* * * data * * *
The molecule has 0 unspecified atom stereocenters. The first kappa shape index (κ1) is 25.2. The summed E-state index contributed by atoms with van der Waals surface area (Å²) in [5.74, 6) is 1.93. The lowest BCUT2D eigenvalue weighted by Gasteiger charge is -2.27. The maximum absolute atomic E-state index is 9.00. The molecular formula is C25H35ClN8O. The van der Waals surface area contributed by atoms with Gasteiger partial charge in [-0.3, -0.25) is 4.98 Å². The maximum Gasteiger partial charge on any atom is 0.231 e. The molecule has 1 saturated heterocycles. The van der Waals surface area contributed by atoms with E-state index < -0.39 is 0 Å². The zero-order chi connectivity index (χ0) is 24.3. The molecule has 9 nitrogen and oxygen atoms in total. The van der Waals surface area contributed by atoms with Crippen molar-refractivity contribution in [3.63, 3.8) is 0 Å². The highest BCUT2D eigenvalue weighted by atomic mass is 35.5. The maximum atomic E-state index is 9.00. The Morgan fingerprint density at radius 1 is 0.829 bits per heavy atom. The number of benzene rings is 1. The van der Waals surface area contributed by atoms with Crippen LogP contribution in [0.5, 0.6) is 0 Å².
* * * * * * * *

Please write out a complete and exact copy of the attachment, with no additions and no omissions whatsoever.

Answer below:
The molecule has 0 unspecified atom stereocenters. The first kappa shape index (κ1) is 25.2. The summed E-state index contributed by atoms with van der Waals surface area (Å²) in [5.74, 6) is 1.93. The lowest BCUT2D eigenvalue weighted by Gasteiger charge is -2.27. The maximum absolute atomic E-state index is 9.00. The molecular formula is C25H35ClN8O. The van der Waals surface area contributed by atoms with Gasteiger partial charge in [-0.3, -0.25) is 4.98 Å². The maximum Gasteiger partial charge on any atom is 0.231 e. The molecule has 1 saturated heterocycles. The van der Waals surface area contributed by atoms with E-state index < -0.39 is 0 Å². The zero-order chi connectivity index (χ0) is 24.3. The molecule has 9 nitrogen and oxygen atoms in total. The van der Waals surface area contributed by atoms with Crippen molar-refractivity contribution in [3.63, 3.8) is 0 Å². The highest BCUT2D eigenvalue weighted by atomic mass is 35.5. The maximum atomic E-state index is 9.00. The Morgan fingerprint density at radius 1 is 0.829 bits per heavy atom. The number of benzene rings is 1. The van der Waals surface area contributed by atoms with Crippen LogP contribution in [0.5, 0.6) is 0 Å².